of the different species of EngMr. Ackermann has also in the lish fruit; to which are added, the press, the Third and Last Tour of blossoms and leares, in those inDr. Syntar, in Search of a Wife; a stances in which they are judged subject which promises a degree of necessary: accompanied with full interest, vivacity, and entertain-descriptions of their various proment, equalling, if not surpass- perties, their time of ripening, and ing, that of the two preceding po- | directions for planting them, so as pular Tours. Like them, it will to produce a longer succession of form a distinct volume, consisting fruit; such being pointed out as of eight monthly numbers, the first are particularly calculated for open of which will appear on October 1. walls, and for forcing. It will be

Dr. Gesenius, who, with Lord completed in about 26 parts. Guildford, has been recently tran In the press, and speedily will scribing some Arabian MSS. at the be published, Traits and Trials, a Bodleian library, bas nearly com- novel, in two volumes. pleted the singular task of trans Select fables, with cuis, designed lating the Book of Enoch from the and engraved by Thomas and John Abyssinian language. This lan- | Bewick and others, previously to the guage resembles the Arabic, one year 1784, together with a memoir fourth of the words perhaps being and descriptive catalogue of the radically of that tongue, in which works of Messrs. Bewick, 8vo. will the learned doctor is well skilled, early appear. A very small numwhile he is also one of the most ber are printed on large paper, to celebrated Hebrew scholars on the match the other works of Mr. BeContinent.

wick; viz. in royal 8vo. In the press, a new edition of Also, Lectures on the Temper and the Rev. T. H. Horne's Introduc- Spirit of the Christian Religion; first tion to the critical Study and Knote - written and delivered to the inmates ledge of the Holy Scriptures; in four li of a large public asylum, and now

published, and addressed to the nu-, the degrees from 1 to 180. When merous parties which agitate and the index is placed at half or a divide this empire, by Matthew whole degree, or more, above the Allen, author of “ Outlines of a heat of the atmosphere at the time, Course of Lectures on Chemical any increase of temperature bePhilosophy,” &c.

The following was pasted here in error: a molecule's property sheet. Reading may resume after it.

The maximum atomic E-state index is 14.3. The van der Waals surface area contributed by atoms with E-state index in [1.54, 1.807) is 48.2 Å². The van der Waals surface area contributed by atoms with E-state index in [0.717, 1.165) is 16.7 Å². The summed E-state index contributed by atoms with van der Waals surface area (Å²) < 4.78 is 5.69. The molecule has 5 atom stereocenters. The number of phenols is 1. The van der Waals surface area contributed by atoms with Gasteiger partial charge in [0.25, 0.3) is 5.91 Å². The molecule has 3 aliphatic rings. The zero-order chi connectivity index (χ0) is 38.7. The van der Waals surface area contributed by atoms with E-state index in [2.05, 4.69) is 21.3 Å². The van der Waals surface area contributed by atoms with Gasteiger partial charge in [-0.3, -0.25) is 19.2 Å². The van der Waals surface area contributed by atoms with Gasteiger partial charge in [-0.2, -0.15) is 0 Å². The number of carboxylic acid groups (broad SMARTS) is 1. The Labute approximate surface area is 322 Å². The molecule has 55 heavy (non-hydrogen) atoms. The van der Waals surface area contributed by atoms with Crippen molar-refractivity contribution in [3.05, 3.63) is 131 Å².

yond the degree indicated sets the Mr. W. G. Rogers will publish | alarum in motion, and thus gives early in October, an engraving of notice of the approaching danger. the Warwick Vase, in the litho- Hence it is obvious, that the pringraphic manner.

ciple of the thermometer has been Shortly will be published, the applied to this instrument, which first number of a Progressive Series may be placed in any situation, of Ornamental Sketches, original and and is sold at prices varying from selected, drawn on stone by W. five to thirty guineas, according G. Rogers.

to the plainness or elegance of The following arrangements have the execution. All those who wish been made for Lectures at the to obtain an additional security Surry Institution, during the en- against the dangers of fire by night, suing season: 1. On Metallurgy may have an opportunity of inand Mineralogical Chemistry, by specting this contrivance at Mr. Frederick Accum, Esq. M. R.I. A. Ackermann's Repository of Arts. &c. &c. To commence on Tues Baron von Drais, of Manheim, day, Oct. 31, at seven o'clock in has invented what he calls an Elethe evening precisely, and to be vating Telescope, by means of continued on each succeeding which, looking through a tube Tuesday.--2. On Electricity, by about 11 inch in diameter, and 3 C. Woodward, Esq. Tocommence feet high, in the shape of a stick, on Friday, Nov. 3, and to be con- you may command, not 21, but 211 tinued on each succeeding Friday degrees of the horizon, in spite of at the same hour.—3. On Music, intervening obstacles. These teby W. Crotch, Mus. Doc. professor lescopes, it is affirmed, will be parof music in the University of Ox-ticularly useful: 1st, In popular asford, early in 1821.